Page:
by Rob Cox, July 31, 2011
Extreme Pool Renovations
I was at a pool board meeting tonight for my community pool, and the topic came up of capital improvements. A motion was made to expand the current olympic sized rectangle into the shape of an "L", while moving the baby pool from it's present location. Major Renovation.
I'm also currently house hunting for a home with a pool, and several are in need of ~ a major renovation to be brought up to date. This has me thinking, what are the major types of major pool renovations? Given constraints of space and budget, what types of dreams could a pool owner give flight to?
This blog post will cover some of the more doable types of Extreme Pool Renovations.
1. Changing the Shape or Size of your pool.
This will involve a backhoe first, to dig behind the wall in the area that the pool will expand into. After excavation, the existing pool wall is cut with large saws and or hammers, and removed. For vinyl pools, the wall sections in that area are also removed, albeit a bit more delicately. Steel rebar is laid into the new area, tied together in a grid framework. This steel is tied into the wall, at the point where it was opened up. Then new gunite is shot into and over the steel grid. After curing for 30 days, the entire pool can be plastered and filled.
When the idea of giving our community pool a deeper shallow end came up, I steered the conversation away. It's a lot of work to dig a pool deeper, and of course the entire floor must be removed. But shallower, that can be easier to do. Many older pools in very bad shape may be extremely renovated by building a new pool inside of the shell of the old pool. Curves or new features can be added, as well as all new plumbing, lighting and even water features.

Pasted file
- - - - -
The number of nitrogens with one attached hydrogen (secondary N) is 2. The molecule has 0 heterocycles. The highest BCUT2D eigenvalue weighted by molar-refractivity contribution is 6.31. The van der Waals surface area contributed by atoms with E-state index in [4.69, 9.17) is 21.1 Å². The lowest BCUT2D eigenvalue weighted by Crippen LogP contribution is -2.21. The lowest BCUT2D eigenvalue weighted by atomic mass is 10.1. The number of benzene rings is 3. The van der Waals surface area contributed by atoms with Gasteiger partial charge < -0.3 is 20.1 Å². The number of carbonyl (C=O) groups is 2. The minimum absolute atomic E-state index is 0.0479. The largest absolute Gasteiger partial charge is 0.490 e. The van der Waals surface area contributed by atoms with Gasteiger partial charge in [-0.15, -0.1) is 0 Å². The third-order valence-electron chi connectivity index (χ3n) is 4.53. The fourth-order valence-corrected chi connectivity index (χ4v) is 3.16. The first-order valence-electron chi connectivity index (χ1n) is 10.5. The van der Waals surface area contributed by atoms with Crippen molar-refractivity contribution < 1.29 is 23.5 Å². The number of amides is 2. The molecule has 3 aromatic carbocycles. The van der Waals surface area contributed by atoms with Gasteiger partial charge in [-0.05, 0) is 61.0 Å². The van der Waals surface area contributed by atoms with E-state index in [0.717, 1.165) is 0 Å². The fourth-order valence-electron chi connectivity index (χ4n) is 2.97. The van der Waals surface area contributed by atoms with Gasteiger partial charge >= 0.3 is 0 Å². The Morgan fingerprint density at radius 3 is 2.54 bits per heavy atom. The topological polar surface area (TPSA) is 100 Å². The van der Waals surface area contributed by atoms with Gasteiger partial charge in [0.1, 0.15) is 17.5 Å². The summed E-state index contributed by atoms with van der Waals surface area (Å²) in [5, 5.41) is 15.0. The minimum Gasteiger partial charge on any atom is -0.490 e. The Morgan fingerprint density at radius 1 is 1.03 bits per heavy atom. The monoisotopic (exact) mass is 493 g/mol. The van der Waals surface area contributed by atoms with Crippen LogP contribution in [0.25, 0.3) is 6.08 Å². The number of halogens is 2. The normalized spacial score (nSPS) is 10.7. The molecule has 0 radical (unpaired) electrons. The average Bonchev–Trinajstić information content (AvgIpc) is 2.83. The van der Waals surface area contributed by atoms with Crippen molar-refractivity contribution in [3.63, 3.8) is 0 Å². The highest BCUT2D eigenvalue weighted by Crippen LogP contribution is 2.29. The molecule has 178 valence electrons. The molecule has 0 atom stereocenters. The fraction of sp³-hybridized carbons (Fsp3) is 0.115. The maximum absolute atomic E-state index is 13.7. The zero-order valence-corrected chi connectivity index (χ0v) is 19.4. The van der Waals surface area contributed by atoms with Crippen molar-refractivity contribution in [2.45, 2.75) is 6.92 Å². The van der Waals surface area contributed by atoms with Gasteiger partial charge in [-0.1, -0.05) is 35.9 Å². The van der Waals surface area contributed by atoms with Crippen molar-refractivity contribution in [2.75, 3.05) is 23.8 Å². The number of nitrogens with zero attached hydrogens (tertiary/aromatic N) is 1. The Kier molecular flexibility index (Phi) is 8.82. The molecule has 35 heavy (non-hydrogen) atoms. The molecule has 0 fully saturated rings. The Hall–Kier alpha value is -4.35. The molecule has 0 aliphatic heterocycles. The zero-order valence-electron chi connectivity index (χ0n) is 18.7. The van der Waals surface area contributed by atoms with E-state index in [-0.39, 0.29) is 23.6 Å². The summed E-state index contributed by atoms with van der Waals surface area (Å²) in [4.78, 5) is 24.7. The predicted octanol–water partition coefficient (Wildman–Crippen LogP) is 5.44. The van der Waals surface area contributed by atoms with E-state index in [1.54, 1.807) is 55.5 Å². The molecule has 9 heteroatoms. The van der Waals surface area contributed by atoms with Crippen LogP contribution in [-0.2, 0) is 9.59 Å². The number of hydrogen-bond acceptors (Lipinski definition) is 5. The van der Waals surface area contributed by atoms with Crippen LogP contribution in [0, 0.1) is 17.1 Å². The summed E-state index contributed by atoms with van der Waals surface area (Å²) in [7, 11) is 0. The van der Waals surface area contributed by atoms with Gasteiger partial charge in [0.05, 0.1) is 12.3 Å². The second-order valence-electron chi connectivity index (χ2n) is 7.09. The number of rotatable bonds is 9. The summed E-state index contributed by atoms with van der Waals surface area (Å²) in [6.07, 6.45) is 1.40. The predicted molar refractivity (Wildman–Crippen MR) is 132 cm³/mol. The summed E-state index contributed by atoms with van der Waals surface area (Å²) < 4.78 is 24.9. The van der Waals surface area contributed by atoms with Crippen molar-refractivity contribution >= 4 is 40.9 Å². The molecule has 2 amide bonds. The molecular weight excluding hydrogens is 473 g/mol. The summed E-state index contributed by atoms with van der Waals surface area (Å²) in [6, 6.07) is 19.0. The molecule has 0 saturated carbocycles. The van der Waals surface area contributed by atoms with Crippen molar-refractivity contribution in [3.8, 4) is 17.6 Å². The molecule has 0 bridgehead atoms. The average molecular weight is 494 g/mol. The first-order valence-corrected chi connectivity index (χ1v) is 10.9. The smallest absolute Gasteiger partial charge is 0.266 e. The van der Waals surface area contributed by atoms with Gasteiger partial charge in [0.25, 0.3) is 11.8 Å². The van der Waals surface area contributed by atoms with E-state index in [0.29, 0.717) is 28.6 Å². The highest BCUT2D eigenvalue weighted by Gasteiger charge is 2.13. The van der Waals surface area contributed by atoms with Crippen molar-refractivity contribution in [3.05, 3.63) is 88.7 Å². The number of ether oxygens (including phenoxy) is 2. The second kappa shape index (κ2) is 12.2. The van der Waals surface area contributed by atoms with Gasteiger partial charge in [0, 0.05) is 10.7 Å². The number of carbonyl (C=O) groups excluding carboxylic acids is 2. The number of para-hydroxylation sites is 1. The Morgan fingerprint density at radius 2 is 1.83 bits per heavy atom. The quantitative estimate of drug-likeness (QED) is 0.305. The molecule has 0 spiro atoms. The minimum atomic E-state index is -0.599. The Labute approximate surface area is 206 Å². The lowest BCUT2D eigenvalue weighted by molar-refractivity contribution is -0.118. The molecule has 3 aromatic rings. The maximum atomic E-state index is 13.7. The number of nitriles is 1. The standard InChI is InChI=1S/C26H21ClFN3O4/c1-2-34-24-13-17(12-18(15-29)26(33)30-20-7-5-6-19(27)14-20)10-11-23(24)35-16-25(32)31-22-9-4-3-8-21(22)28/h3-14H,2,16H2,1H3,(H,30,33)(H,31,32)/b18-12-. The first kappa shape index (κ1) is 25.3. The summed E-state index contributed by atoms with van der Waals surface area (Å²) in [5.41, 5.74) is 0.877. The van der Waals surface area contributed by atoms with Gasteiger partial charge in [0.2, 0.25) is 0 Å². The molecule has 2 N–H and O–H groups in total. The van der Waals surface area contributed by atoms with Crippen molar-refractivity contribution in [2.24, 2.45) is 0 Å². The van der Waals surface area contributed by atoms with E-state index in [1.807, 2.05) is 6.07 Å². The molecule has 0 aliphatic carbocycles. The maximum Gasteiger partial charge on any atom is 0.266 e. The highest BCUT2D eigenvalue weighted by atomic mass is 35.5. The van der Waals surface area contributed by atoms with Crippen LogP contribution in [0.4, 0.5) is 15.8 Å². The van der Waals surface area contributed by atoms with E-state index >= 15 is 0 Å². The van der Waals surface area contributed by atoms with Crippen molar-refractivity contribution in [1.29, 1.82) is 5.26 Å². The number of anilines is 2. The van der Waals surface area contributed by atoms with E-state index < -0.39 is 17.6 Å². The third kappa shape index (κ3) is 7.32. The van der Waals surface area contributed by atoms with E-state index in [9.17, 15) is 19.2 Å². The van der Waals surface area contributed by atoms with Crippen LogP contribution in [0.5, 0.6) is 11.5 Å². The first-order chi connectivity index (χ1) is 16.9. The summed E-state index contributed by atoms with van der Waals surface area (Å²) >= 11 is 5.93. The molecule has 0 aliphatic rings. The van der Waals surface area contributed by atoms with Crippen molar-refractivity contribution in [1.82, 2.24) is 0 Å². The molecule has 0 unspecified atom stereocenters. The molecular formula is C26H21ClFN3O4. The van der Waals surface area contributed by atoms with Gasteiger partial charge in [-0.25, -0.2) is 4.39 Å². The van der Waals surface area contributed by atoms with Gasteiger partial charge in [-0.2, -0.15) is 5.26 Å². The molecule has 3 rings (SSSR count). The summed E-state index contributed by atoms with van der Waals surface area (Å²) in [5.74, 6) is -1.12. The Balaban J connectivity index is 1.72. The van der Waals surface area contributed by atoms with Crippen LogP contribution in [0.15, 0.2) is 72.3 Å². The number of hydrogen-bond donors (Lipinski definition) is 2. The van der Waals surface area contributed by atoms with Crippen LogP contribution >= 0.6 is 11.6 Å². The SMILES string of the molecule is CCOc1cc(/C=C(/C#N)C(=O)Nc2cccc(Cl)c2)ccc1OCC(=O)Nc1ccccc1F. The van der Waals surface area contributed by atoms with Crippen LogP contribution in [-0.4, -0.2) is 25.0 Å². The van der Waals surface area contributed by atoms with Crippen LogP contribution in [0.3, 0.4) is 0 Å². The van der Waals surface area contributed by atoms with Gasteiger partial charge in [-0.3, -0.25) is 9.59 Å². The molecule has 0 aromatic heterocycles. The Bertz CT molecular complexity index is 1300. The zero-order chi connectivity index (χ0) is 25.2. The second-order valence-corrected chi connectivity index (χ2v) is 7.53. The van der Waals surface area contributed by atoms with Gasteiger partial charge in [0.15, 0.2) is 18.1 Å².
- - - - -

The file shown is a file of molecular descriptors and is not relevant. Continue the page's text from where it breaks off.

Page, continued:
For vinyl liner pools, a concrete pool can be built inside of the shell, but not so effectively the other way around. That is, it can be difficult (not impossible) to install a liner into a concrete pool. A fiberglass pool shell can also be dropped inside the shell of an old pool, after a good bit of prep work is done.
2. Adding a Spa to your pool.
Ahh, who wouldn't want a spa attached to their pool? Remember the thrill as a child of jumping from the hot spa into the cool pool, and vice-versa? A built-in spa, connected to the same filter system, and sharing one heater (although a separate pump/filter/heater can be installed), really brings added value to your outside oasis.
There are pre-fabricated spas that you can essentially just plop onto the corner or side or end of your pool, after some considerable trenching, plumbing and wiring is done. These types are raised up above the pool deck by 6-12 inches and usually overflow into the pool.
Pre-fab spas work best for integrating with vinyl pools, and can be a fairly simple and cheap installation. Gunite pools (concrete pools), can have a spa added almost anywhere around the edge, but closer to the equipment pad will reduce costs for plumbing and electric runs. The spa can be raised up above the deck, or can be dug next to the pool wall, so that the pool and spa are on the same level. A popular method is to set the spa above the pool, with steps leading up to it, possibly on both sides, and overflowing into the pool.